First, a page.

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Victims of a gynecologist at the University of Southern California (USC) have filed lawsuits against the university, alleging officials at the school knew about the gynecologist’s behavior but allowed him to continue practicing. The sexual abuse lawsuits have been filed against Dr. George Tyndall, the University of Southern California, and Does 1 through 500.
Though sexual assault and sexual harassment lawsuits have been filed, there are possibly many more victims who have not yet come forward. In addition to suffering physical harm, the victims likely also have emotional trauma to work through as well. USC, its officials, and the USC gynecologist involved should be held accountable for the wrongs done to women who sought treatment from the doctor.
Los Angeles Times Investigation Alleges Pattern of Abuse
According to a May 16, 2018, report in the Los Angeles Times, Dr. George Tyndall was the only full-time gynecologist at USC. During his almost 30 years at the school, he saw tens of thousands of female patients, many of whom had never seen a gynecologist before. As early as the 1990s, co-workers filed complaints against Tyndall, alleging he photographed students’ genitals, touched USC women inappropriately, and made unacceptable comments about patients’ bodies.
Finally, in 2016 a nurse complained to the USC rape crisis center and Tyndall was suspended. He resigned after a payout with the university. USC conducted an investigation and found Tyndall’s conduct was inappropriate, but the university did not let Tyndall’s patients know, nor did they file any reports with the Medical Board of California.
University Failed to Protect Students from Sexual Abuse and Sexual Harassment
Following complaints of inappropriate photos being taken, the university demanded Tyndall to stop using the camera. But by the early 2000s, students complained about being touched in ways they weren’t comfortable with. Between 2000 and 2014, USC received eight complaints, including reports that he made “racially insensitive” comments. Other concerns raised by coworkers included unnecessary full body scans and comments on students’ bodies—including referring to “perky breasts.”
Because this was the first gynecological exam for many of the USC women, they may not have been aware that the treatment or comments they received were inappropriate.
Shortly after the Los Angeles Times report came out, USC admitted it erred in its response to complaints about Tyndall.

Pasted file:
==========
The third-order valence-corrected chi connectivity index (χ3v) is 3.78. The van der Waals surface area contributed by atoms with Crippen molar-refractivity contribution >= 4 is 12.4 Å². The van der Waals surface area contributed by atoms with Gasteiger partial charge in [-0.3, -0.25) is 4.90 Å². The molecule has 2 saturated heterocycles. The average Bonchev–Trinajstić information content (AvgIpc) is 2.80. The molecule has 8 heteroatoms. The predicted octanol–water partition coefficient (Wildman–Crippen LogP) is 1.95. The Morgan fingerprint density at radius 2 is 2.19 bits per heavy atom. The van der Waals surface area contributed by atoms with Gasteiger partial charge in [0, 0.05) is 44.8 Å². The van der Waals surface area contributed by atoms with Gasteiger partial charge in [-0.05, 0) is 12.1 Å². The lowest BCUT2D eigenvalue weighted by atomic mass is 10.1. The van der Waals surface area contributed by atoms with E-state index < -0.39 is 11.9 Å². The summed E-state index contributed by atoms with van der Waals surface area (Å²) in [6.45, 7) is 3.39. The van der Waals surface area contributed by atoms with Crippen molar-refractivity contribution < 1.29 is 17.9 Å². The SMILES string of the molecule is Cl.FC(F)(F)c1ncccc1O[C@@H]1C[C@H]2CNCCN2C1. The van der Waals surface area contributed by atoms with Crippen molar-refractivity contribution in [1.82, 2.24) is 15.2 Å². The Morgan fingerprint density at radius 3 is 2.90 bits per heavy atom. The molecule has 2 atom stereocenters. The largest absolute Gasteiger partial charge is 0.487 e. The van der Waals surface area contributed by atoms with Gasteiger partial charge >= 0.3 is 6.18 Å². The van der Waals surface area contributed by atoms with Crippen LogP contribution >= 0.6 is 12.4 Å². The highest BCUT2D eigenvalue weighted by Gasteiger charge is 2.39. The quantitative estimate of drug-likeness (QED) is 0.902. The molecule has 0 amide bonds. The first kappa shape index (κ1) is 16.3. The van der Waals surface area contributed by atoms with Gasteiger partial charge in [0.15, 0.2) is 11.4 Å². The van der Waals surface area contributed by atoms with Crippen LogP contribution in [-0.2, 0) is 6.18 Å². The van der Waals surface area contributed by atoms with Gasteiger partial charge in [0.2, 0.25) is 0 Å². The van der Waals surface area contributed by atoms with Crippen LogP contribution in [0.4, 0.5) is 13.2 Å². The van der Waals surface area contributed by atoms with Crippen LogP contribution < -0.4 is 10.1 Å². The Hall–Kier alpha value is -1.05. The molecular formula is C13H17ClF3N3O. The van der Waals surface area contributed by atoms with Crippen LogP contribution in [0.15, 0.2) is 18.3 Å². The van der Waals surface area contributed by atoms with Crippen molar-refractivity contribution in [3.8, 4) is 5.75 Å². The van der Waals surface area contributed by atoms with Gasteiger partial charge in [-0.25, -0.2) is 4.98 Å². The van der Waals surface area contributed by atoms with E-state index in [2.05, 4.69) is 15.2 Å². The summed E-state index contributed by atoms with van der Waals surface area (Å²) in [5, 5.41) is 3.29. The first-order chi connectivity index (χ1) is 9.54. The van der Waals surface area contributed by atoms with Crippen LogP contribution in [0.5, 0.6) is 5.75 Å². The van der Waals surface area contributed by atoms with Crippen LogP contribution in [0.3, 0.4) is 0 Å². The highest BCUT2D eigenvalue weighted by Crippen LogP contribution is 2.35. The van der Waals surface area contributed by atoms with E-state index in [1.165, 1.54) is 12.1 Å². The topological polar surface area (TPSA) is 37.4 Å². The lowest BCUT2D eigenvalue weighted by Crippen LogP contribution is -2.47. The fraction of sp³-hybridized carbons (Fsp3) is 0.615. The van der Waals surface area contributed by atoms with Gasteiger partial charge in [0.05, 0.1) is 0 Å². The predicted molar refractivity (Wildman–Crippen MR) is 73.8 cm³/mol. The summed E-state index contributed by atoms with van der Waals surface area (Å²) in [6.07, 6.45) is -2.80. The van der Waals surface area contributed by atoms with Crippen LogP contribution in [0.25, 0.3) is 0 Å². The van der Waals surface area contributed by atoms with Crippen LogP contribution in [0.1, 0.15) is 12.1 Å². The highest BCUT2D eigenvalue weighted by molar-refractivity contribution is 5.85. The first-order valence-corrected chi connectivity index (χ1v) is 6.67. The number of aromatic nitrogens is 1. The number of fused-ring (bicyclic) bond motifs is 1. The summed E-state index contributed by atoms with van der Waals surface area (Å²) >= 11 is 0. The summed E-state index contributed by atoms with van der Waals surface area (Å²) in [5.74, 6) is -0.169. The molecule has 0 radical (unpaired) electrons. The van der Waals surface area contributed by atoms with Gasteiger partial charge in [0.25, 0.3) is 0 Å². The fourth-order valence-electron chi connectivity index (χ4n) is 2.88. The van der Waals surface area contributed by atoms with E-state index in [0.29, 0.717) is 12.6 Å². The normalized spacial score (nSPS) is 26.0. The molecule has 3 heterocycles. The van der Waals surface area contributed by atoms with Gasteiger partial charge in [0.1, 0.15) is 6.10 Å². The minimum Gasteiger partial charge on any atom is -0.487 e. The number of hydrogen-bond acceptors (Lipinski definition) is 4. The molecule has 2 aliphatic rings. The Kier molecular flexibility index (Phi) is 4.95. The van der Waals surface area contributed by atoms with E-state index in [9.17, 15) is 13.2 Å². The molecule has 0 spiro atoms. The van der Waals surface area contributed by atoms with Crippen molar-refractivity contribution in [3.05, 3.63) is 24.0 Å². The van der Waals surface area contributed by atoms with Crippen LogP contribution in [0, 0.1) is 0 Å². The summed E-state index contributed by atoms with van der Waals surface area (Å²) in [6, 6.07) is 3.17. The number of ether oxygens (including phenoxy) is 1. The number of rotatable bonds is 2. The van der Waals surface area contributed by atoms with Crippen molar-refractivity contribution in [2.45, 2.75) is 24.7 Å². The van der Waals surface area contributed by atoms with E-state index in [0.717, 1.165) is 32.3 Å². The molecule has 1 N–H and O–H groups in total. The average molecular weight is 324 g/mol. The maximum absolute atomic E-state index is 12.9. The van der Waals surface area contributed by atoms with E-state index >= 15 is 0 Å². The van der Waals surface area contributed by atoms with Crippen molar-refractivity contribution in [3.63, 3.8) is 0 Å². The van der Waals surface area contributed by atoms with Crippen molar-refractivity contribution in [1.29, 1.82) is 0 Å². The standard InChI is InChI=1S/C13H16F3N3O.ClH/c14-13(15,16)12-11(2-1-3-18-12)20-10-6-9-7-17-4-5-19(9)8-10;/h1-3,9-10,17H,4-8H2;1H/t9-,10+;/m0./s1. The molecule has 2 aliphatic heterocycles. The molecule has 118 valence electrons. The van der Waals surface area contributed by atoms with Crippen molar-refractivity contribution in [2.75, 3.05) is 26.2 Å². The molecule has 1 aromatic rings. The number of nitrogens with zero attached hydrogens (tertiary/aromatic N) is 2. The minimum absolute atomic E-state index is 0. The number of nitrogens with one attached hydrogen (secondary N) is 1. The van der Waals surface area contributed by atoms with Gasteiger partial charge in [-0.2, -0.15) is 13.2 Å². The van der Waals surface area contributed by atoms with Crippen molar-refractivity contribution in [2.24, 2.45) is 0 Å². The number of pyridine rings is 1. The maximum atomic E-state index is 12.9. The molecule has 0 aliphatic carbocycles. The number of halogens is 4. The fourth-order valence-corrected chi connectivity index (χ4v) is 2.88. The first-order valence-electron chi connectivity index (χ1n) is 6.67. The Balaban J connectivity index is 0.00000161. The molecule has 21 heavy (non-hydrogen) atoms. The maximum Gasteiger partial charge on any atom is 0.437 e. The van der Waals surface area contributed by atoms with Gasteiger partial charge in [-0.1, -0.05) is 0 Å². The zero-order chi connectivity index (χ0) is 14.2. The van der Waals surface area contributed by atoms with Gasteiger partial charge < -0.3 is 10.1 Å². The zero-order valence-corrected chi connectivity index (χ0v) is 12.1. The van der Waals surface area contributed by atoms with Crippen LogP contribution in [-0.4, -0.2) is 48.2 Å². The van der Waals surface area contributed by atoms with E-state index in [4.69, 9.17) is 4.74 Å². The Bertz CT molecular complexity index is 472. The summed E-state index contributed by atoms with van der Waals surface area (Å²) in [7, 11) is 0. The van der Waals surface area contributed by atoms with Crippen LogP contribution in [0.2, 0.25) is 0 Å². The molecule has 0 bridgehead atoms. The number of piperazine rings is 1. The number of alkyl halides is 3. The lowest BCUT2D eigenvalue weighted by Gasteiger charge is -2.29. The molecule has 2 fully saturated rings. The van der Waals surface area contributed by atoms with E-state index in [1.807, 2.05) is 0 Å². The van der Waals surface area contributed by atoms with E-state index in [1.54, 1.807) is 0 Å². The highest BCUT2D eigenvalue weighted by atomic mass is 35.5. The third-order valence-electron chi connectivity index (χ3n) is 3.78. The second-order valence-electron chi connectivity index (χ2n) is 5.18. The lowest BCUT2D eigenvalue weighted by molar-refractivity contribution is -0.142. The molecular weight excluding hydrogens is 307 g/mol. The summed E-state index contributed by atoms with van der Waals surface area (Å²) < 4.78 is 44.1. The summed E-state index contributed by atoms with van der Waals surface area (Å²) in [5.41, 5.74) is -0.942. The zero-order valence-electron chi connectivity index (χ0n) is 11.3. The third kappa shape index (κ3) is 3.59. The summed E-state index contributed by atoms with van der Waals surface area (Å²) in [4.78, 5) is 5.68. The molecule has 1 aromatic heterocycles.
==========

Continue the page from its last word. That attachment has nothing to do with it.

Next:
USC Sexual Assault Lawsuit
Lawsuits have now been filed against Tyndall and USC in federal and state court, alleging patients were inappropriately touched, faced harassing comments, and suffered sexual abuse from Tyndall. The lawsuits also allege USC failed in its duty to protect students who sought treatment from Tyndall. Among the alleged actions mentioned in the lawsuit against Tyndall:
- Forcing patients to strip naked
- Taking inappropriate photos of students
- Groping patients’ breasts
- Engaging in practices that had no legitimate medical purpose
- Engaging in sexual misconduct
Among the allegations against USC:
- Concealing Tyndall’s sexual abuse
- Putting finances above patient protection
- Allowing Tyndall sexual access to female USC students
Plaintiffs also allege that because the medical chaperones who were in the room at the time of the exams did not say anything about the inappropriate conduct, they believed Tyndall’s actions were appropriate. Finally, lawsuits allege that if USC had followed the law regarding Tyndall’s conduct, his assaults would have ended years ago.
In addition to the lawsuits, a petition has also been started calling on USC President C.L. Max Nikias to resign or be fired.
USC Sexual Assault Attorney
Patients trust doctors to provide them with proper, appropriate care. When sexual assault, sexual harassment or other inappropriate behavior takes place, that trust is violated. Worse, when they complain to the people overseeing the abuser and those complaints are not taken seriously, another level of trust is violated.
Unfortunately, these situations occur all too frequently. We recently represented a woman who was molested during a gynecological exam by a doctor at a university-affiliated clinic and achieved a substantial settlement on her behalf.
Patients who suffered sexual assault, molestation, or sexual harassment at USC not only suffered physical harm, they likely suffered emotional trauma, too. It’s vital that those responsible for ensuring student safety are held accountable for their failure to do so. USC allegedly allowed a doctor to continue to see vulnerable patients despite having received complaints putting thousands of women at risk of USC rape, abuse, assault, and harassment.
Because Tyndall had access to thousands of female USC students, it is likely there are many victims who have not yet come forward. If you or someone you know suffered abuse while at USC, contact an attorney at Cutter Law today. Our caring and compassionate attorneys are experienced in sexual assault litigation and managing claims that involve sensitive information.
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